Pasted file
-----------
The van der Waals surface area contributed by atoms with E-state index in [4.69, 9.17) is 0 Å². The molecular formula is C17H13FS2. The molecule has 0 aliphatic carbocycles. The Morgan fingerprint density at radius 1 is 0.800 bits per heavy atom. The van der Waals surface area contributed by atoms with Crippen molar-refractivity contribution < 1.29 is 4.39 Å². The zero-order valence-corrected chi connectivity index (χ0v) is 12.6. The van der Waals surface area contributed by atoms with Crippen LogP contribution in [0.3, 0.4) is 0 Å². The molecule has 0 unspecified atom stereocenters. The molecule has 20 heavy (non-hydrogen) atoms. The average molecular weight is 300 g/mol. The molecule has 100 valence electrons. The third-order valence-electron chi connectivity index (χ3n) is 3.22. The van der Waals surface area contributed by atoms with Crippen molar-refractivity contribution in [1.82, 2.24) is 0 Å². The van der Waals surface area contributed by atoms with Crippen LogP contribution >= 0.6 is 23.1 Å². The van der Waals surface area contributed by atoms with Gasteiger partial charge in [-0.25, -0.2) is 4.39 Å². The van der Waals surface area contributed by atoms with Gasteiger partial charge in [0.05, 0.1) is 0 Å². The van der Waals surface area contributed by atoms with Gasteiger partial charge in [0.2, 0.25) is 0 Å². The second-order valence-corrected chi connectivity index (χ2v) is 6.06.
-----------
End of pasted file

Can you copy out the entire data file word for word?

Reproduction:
The van der Waals surface area contributed by atoms with E-state index in [4.69, 9.17) is 0 Å². The molecular formula is C17H13FS2. The molecule has 0 aliphatic carbocycles. The Morgan fingerprint density at radius 1 is 0.800 bits per heavy atom. The van der Waals surface area contributed by atoms with Crippen molar-refractivity contribution < 1.29 is 4.39 Å². The zero-order valence-corrected chi connectivity index (χ0v) is 12.6. The van der Waals surface area contributed by atoms with Crippen LogP contribution in [0.3, 0.4) is 0 Å². The molecule has 0 unspecified atom stereocenters. The molecule has 20 heavy (non-hydrogen) atoms. The average molecular weight is 300 g/mol. The molecule has 100 valence electrons. The third-order valence-electron chi connectivity index (χ3n) is 3.22. The van der Waals surface area contributed by atoms with Crippen molar-refractivity contribution in [1.82, 2.24) is 0 Å². The van der Waals surface area contributed by atoms with Crippen LogP contribution >= 0.6 is 23.1 Å². The van der Waals surface area contributed by atoms with Gasteiger partial charge in [-0.25, -0.2) is 4.39 Å². The van der Waals surface area contributed by atoms with Gasteiger partial charge in [0.05, 0.1) is 0 Å². The van der Waals surface area contributed by atoms with Gasteiger partial charge in [0.2, 0.25) is 0 Å². The second-order valence-corrected chi connectivity index (χ2v) is 6.06.